For the one who sows to his own flesh will from the flesh reap corruption, but the one who sows to the Spirit will from the Spirit reap eternal life. Galatians 6:8

In learning addiction medicine, I’ve participated in several continuing medical education courses, some of which have been online meetings. During one such meeting a few months ago, I had to do a presentation, during which I used the word “addict”. I was quickly corrected by the facilitator – We don’t use that word anymore. I get it. The “A-word” is seen by many as pejorative and, in medicine, we’re not supposed to use derogatory terms to define the patient.

I’m not criticizing or defending the term here. I honestly don’t use it much in writing anymore. I’m simply saying that the term has been used in the past because it so well defines the life of the one addicted to chemicals. With addiction, the alcohol or the drug consumes the entire life of those who’re enslaved. Their existence become defined by disease and so, in certain contexts, we refer to them as addicts, because their addiction dominates their lives and behaviors.

What does any of this have to do with today’s passage? My point is that we’re known to others by whatever it is that is most obvious about us. In clinic, I’m a Physician. At home, I’m a husband or father. In a recovery meeting, I’m an addict living in recovery. At one point though, when my name was in the paper for my disaster, I was simply known to everyone as an addict. Derogatory or not, that was the behavior that defined my life. Now, in recovery, a very different set of behaviors defines me.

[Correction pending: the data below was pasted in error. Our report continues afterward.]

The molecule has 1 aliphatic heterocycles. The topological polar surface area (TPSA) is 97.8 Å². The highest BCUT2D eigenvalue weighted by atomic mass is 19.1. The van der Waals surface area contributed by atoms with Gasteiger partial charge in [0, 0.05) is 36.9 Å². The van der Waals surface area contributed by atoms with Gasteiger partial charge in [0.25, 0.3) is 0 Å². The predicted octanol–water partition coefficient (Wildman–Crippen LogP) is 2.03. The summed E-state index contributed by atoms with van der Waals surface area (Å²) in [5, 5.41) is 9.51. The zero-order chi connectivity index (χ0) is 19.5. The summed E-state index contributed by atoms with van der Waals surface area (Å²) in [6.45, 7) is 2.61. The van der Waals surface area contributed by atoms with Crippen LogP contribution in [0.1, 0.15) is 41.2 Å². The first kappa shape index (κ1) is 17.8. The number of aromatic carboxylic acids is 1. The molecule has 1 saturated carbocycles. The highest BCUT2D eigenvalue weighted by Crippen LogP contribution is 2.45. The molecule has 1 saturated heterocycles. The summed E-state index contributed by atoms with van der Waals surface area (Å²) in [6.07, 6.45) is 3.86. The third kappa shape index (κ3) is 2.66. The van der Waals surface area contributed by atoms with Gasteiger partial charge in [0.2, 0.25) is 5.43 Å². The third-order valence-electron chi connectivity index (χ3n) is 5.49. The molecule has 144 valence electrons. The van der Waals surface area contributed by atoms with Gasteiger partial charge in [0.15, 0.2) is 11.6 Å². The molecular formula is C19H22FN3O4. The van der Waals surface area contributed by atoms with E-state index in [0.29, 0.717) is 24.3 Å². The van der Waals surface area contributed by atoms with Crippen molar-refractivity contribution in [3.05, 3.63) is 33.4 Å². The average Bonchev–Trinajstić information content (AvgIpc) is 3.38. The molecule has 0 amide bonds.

So often we think that, as Christians, we can simply believe a thing in our minds, and then we’ll be transformed. I believe, so I’m a Christian. Paul though, said that our lives will be shaped and defined by our actions. Faith is belief translated into behavior. If we live for our own nature, seeking our own will, we will reap corruption eventually – no matter what we claim to believe. If, however, we daily sow the seeds of the Spirit-life, then we’ll grow a life worth living.

What does that mean – to sow the Spirit-life? For me, it means daily reading, praying, and pointing myself at God’s will instead of my own. It means continually recognizing and abandoning my self-destructive behaviors to seek my relationship with God. It means making a genuine attempt to love those around me. I still fail. I’m not perfect. Today though, I’m profoundly thankful that my life is no longer defined by my addictive, self-destructive behaviors.

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